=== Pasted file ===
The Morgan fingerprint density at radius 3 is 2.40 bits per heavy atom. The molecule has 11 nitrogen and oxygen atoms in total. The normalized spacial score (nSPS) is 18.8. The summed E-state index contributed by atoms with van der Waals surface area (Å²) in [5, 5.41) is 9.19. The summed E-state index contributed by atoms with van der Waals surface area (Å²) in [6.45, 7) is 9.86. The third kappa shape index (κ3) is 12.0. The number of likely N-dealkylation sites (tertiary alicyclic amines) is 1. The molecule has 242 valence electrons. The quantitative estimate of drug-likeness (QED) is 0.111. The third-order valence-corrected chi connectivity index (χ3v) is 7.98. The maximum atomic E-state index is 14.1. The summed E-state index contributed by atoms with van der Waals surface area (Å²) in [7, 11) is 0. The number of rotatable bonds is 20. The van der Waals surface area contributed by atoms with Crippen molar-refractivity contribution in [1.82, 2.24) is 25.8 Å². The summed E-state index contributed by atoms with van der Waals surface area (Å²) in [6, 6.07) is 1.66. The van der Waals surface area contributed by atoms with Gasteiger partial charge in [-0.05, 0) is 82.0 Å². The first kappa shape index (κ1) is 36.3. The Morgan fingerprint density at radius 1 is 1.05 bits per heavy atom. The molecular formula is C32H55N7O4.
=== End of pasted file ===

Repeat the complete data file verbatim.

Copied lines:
The Morgan fingerprint density at radius 3 is 2.40 bits per heavy atom. The molecule has 11 nitrogen and oxygen atoms in total. The normalized spacial score (nSPS) is 18.8. The summed E-state index contributed by atoms with van der Waals surface area (Å²) in [5, 5.41) is 9.19. The summed E-state index contributed by atoms with van der Waals surface area (Å²) in [6.45, 7) is 9.86. The third kappa shape index (κ3) is 12.0. The number of likely N-dealkylation sites (tertiary alicyclic amines) is 1. The molecule has 242 valence electrons. The quantitative estimate of drug-likeness (QED) is 0.111. The third-order valence-corrected chi connectivity index (χ3v) is 7.98. The maximum atomic E-state index is 14.1. The summed E-state index contributed by atoms with van der Waals surface area (Å²) in [7, 11) is 0. The number of rotatable bonds is 20. The van der Waals surface area contributed by atoms with Crippen molar-refractivity contribution in [1.82, 2.24) is 25.8 Å². The summed E-state index contributed by atoms with van der Waals surface area (Å²) in [6, 6.07) is 1.66. The van der Waals surface area contributed by atoms with Gasteiger partial charge in [-0.05, 0) is 82.0 Å². The first kappa shape index (κ1) is 36.3. The Morgan fingerprint density at radius 1 is 1.05 bits per heavy atom. The molecular formula is C32H55N7O4.